One hundred days out from opening ceremony, Paralympics shaping up to be true game-changer
Inspired by the wheelchair curling team's recent world championship victory, China's para-athletes are going all out to make their country proud at the home Paralympic Winter Games next year.
One hundred days out from the opening ceremony on March 4, China's ever-expanding para winter sports program, spearheaded by the all-conquering wheelchair curling team, is on a mission to draw more attention and support to para-sports by delivering the country's best-ever medal haul at the Winter Games.
The wheelchair curling squad raised expectations it can retain its Paralympic title on home ice next year by winning last month's world championship in Beijing after missing out on gold at the 2020 worlds.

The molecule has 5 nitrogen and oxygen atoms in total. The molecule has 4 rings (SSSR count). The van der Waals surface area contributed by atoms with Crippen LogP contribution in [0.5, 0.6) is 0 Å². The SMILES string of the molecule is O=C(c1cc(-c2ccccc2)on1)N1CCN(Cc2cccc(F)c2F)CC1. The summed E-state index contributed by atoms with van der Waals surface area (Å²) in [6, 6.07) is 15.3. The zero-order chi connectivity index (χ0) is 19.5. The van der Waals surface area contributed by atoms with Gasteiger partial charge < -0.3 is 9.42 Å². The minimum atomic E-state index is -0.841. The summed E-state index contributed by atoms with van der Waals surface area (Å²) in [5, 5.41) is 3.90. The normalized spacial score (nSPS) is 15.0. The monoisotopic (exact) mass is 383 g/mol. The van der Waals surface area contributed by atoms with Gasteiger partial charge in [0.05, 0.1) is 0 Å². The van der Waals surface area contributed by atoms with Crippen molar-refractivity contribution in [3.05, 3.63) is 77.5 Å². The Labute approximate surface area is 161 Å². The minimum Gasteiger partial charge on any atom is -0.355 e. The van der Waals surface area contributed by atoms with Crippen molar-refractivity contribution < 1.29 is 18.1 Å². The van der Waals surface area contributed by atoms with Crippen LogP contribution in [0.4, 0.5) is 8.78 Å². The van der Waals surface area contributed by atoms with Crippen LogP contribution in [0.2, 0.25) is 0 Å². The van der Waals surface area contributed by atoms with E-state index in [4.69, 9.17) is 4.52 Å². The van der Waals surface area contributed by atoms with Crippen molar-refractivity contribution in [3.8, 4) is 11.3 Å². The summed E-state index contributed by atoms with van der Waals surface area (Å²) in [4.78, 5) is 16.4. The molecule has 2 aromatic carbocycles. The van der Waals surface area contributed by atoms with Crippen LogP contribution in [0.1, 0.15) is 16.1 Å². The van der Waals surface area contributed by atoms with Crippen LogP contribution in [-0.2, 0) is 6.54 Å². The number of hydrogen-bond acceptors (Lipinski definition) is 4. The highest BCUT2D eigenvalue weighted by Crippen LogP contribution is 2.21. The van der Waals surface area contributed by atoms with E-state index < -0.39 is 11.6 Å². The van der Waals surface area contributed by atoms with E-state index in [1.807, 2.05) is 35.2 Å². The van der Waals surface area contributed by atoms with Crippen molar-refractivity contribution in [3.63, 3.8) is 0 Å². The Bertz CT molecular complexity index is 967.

"Everyone on our team is doing the best we can to target the highest possible goal. Yet our focus over the remaining 100 days will be making each and every step as solid as we can to work on our weaknesses," said the team's head coach, Yue Qingshuang, a member of China's able-bodied women's team that won gold at the 2009 worlds.
"As long as we make every day count in the buildup to the Games, the result will take care of itself and we will be able to achieve our goals."
Ever since Beijing won the bid to host the Winter Games in 2015, a number of breakthroughs by Chinese para-athletes－including a first Winter Paralympic gold by the wheelchair curlers in 2018－have highlighted their resolve to join the winter sports boom.